Isn't the issue, much like light rail, a matter of distance and cost? Many of these Asian nations that have unbelievable internet speeds are largely urban due to a huge person per square mile ratio. America outside of its urban centers is very spread out. It would cost a LOT for a company to run fiber optic out to every Farmer John in states like Nebraska in the middle of nowhere.

Last edited by FoieGrasIsEvil; 02-20-2012 at 05:58 PM..
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  #15  
Old 02-20-2012, 06:13 PM
njtt njtt is offline
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Originally Posted by FoieGrasIsEvil View Post
Isn't the issue, much like light rail, a matter of distance and cost? Many of these Asian nations that have unbelievable internet speeds are largely urban due to a huge person per square mile ratio. America outside of its urban centers is very spread out. It would cost a LOT for a company to run fiber optic out to every Farmer John in states like Nebraska in the middle of nowhere.
Maybe in rural areas that is the issue, but, like I say, I get better cable broadband in suburban Britain (knock on wood) than I got in the suburban USA, just outside Los Angeles.

The rated speed I am paying for is the same, but her I pretty much get that speed most of the time, whereas I was lucky to get much more than half of what I was paying for most of the time in California (and I got a lot more outages there too).
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  #16  
Old 02-20-2012, 06:54 PM
JpnDude JpnDude is offline
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Quote:
Originally Posted by Harmonix View Post
This is true. American internet is frankly not very well developed. I believe the Japanese have some of the best internet available with most of the country getting 100+ mbits.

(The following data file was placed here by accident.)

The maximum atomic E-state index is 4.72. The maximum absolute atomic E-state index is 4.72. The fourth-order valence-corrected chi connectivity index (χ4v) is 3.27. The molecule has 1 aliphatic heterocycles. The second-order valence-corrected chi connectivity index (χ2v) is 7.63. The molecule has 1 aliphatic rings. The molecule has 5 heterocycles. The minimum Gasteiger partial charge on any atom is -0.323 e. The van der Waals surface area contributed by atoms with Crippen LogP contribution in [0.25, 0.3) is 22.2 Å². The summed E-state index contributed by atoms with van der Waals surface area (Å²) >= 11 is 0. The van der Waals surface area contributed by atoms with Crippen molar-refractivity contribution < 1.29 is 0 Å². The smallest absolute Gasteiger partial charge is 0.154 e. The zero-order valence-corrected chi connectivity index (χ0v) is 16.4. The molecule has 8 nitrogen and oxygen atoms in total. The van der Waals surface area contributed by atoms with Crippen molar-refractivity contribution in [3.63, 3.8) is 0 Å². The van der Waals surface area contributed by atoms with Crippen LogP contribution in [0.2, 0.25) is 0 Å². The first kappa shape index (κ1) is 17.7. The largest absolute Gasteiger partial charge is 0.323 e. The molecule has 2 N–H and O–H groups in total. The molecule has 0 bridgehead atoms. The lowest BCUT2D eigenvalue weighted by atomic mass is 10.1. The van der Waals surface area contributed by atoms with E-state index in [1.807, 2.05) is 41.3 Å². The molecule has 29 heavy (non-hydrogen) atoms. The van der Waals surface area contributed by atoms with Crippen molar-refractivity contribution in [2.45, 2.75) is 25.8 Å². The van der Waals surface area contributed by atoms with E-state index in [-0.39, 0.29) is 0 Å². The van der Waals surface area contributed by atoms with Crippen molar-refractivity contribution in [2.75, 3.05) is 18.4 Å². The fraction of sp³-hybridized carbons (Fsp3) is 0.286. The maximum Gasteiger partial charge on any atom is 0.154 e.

Heck, their cell reception is stellar too. I had reception on the TOP of Mt. Fuji back in 2008.
Really? Try talking to Softbank mobile users.

In central Tokyo, I often lose my mobile connection for a few minutes while riding the trains between the two busiest stations in the world, Shinjuku Station and Ikebukuro Station.
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  #17  
Old 02-20-2012, 07:01 PM
Quintas Quintas is offline
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Originally Posted by FoieGrasIsEvil View Post
Isn't the issue, much like light rail, a matter of distance and cost? Many of these Asian nations that have unbelievable internet speeds are largely urban due to a huge person per square mile ratio. America outside of its urban centers is very spread out. It would cost a LOT for a company to run fiber optic out to every Farmer John in states like Nebraska in the middle of nowhere.
I suppose that's partly the issue. But you would still expect places like New York City to be comparable to Hong Kong or Singapore, and it's not.
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  #18  
Old 02-20-2012, 07:20 PM
Harmonix Harmonix is offline
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Originally Posted by Leo Bloom View Post
What and to whom did you say at what I would think is this supreme moment?

"Top of the world Mom!"

"I can see your house from here!"

"You'll never guess where I'm calling from..."
Not really. Mt Fuji is so built up you can buy candy bars and cup o noodles along the way. Granny's regularly make it to the top. (during the safe season, it's a killer mountain during the winter). I'm glad I did it though.